Movie review: Kevin Costner helps make ‘McFarland, USA’ a good movie –

Pop quiz, part one: When was the last time you saw a strong performance by Kevin Costner? Last year’s “Black or White?” “Man of Steel” from the year before? The woefully underrated “The Upside of Anger” almost a decade ago? Or do you stubbornly go all the way back to “Dances with Wolves,” about a quarter of a century ago? OK, it was a trick question. Costner gives it his all, and is usually terrific, in pretty much everything he does.
Pop quiz, part two: When was the last time Kevin Costner was in a great movie? This is where things get complicated. The above-mentioned movies are all worth watching, and, yeah, “Dances with Wolves” won a slew of Oscars. For the record, my favorite Costner performance and film is “3,000 Miles to Graceland,” a nasty, violent piece of work (and box office flop) in which he played an absolutely heinous villain, something you don’t get to see him do too often.
Which brings us to “McFarland, USA,” a film I sat down at with trepidation. Oh, jeez, another based-on-fact sports film about underdog kids – this time it’s a high school cross country track team – who, under the vigilant direction of a well-meaning coach (who’s also an underdog of sorts), scratch their way up from the bottom toward some sort of unachievable goal. Even before the opening credits ran, I was grumpily awaiting for the requisite slo-mo sequence of young, unskilled runners huffing and puffing their way up difficult hills.
And I got exactly what I expected (slo-mo, and all), but I also got a lot more that I didn’t expect. Jim White (Costner) is fired from what’s apparently a string of teaching/football coaching jobs for once again losing his temper. He and his wife and two daughters again pack up and move, this time getting a new start in the dirt-poor, Mexican-American-centric town of McFarland, California, the only place, due to past behavior, where Jim can find a teaching-coaching job.
The running gag is that the family’s name is white, and they’re the only white folks in town. But the running is no gag. After Jim is removed as assistant coach from the football team (squabbles with the jerk of a head coach), he notices that a lot of the high school kids in town do a lot of running, and are good at it. They run from their homes to help pick crops in the fields, then they run to school, then they run home. Hey, he thinks, why doesn’t this school have a cross country track team?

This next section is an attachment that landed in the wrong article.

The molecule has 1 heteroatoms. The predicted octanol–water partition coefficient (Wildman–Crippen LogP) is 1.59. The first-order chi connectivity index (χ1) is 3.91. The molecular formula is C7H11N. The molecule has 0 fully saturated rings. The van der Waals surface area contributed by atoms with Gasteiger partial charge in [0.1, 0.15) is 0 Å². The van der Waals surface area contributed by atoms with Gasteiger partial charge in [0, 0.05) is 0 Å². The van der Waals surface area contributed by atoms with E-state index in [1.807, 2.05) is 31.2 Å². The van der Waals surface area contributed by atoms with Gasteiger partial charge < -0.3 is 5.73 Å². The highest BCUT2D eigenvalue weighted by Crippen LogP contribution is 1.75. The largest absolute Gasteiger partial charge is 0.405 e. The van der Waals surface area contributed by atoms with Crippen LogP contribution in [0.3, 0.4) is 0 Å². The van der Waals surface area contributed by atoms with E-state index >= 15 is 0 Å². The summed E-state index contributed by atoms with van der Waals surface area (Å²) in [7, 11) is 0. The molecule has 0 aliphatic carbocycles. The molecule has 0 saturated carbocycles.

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He convinces the school’s overworked, understaffed, good-humored principal (Valente Rodriguez) to let him try. He convinces a troubled, uninterested student named Thomas (Carlos Pratts) to join the team, then gets the needed six additional members, including the out-of-shape Danny (Ramiro Rodriguez), who provides some comic relief and well as inspiration.
Everything seems to be falling in place as a standard, cookie-cutter high school sports movie. And plenty of that is on display. But this also has an edge over most others in the genre. Part of it has to do with Costner’s performance. He’s always been great at playing the determined Everyman who wants to do a combination of helping others and making things right. Here he’s dealing with kids who have problems at home and no dreams of a better life, as well as trying to balance his own family situation with the demands of his job, while also trying to overcome past problems with his temper. Costner’s playing an interesting and complicated person. And fans need not worry; near the end he gets to do his little motivational pep talk, something he must have written in his contract for every movie he makes.
This is a very good film, but not a great one, and it has strong characterization from Costner, as well as most of the young actors around him. The only things that bothered me are that Maria Bello isn’t given enough to do as Costner’s wife, and that the writers felt the need to throw in a few moments of not very dramatic peril that get in the way of, rather than add to, the almost relentlessly upbeat attitude of the film.
Ed Symkus covers movies for More Content Now.
Written by Chris Cleveland, Bettina Gilois, and Grant Thompson; directed by Niki Caro
With Kevin Costner, Maria Bello, Carlos Pratts, Valente Rodriguez
Rated PG


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